Meet 3 Great Gals Going Places
Tory Johnson | On 02, Mar 2010
Hannah Seligson, who grew up in Alexandria, Va., says that after she graduated from Brown University with a degree in political science she took a job–then found herself glued to a computer looking at spread sheets.
“I took a job in political consulting, where I was essentially an Excel monkey,” she says. “The job was a bad fit all around, and they beat me to the punch and fired me after nine months.” That inspired her to write a career guide for young women, called New Girl on the Job: Advice from the Trenches (Citadel, $19.95).
“I wrote the book that I wish I had had when I graduated college in 2004,” says Seligson, now a journalist, author, speaker and blogger. “Being a journalist appeals to me because I love finding the story in things, even if it’s something like a dog parade. ‘Why’ is my favorite word.”
“My biggest fear when I entered the workplace was that I would dread going to work every morning,” she says. “That I’d have to endure a case of the Sunday night blues for the next 50 years. I’m very lucky to be doing something that I love now, but even when you land your dream career, stagnation can happen. I try to tackle it by finding ways to keep my career fresh and interesting. I’m always asking myself: ‘How can I avoid falling asleep at my computer today?’”
As the daughter of a Korean mother and an American father, Allison Pillinger had a culturally diverse childhood in South Florida. She attended public and private schools, played competitive tennis and traveled the world. At 18, she entered Harvard, where she was an editor on The Harvard Crimson. After graduation, she joined Goldman Sachs in New York.
“Many people commented that this seems to be an ‘expected’ path,” she says. “Quite the contrary. During my senior year of college, that goal was landing a job. I didn’t need to have a degree in economics to know that the market was quite competitive. The supply of analyst spots on Wall Street was certainly less than the demand. I needed an edge, my personal story that would differentiate me from the pack. My edge came from learning about and being honest with myself. This meant going through many interviews (practice interviews are often undervalued), constructively receiving feedback and having conversations with industry contacts from diverse backgrounds.”
Her advice two years later? “Do not underestimate the challenge, but at the same time do not be intimidated. We all experience it, we all grow with it and we can all have a success story from it.”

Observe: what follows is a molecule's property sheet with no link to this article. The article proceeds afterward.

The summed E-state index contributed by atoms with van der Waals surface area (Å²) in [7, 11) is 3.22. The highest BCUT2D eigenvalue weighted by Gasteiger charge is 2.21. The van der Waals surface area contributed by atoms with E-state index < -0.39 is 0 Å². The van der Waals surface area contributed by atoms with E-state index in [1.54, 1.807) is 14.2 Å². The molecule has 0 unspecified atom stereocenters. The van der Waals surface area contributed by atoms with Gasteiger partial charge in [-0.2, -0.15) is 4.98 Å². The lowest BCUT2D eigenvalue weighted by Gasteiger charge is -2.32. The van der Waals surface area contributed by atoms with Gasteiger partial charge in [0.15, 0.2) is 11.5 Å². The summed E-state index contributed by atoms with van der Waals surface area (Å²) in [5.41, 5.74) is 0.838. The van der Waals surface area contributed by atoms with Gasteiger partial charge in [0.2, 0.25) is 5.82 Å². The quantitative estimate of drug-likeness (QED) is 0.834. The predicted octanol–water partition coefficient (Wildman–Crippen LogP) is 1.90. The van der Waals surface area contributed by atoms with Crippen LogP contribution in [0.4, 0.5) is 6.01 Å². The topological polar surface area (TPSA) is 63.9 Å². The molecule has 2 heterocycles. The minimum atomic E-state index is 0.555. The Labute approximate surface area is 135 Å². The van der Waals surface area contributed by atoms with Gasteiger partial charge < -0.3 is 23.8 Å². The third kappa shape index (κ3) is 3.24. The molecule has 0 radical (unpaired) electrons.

Stephanie Argyros’ family owned a bagel shop. “I literally grew up behind the counter. I’d been serving coffee and working in that environment since I was 13 and eventually managed the store with my older sister.”
Shortly before graduating from New York University in 2006, she registered with the school’s career center. “Within 48 hours, I received an e-mail to attend an interview with a Starbucks recruiter,” she says. “I wanted to find something in social work, but my employer at the time didn’t offer benefits and I thought perhaps I could make more money with Starbucks. The company’s mission statement and guiding principles really resonated with me.”
She left that first meeting with a Starbucks recruiter “on the verge of tears. I felt like I had just made a friend rather than having just been through a job interview. I realized that I didn’t have to be a social worker to make peoples’ lives better.”
She joined the company in March 2006. Fourteen months later she was promoted to store manager, supervising some 40 people. Argyros now manages the highest profile Starbucks location in New York City. “Every day I am faced with hundreds of opportunities to enhance, enrich, inspire and uplift other people whether they are the partners who work with me or the customers I connect with.”
Why is Starbucks the right fit? “I get to see immediate results in the smiles of my customers as they relax in the café. I also get to see long term results when, for example, a partner I hired as a barista gets promoted to shift supervisor. Knowing that I played a role in another human’s development just makes me feel good.”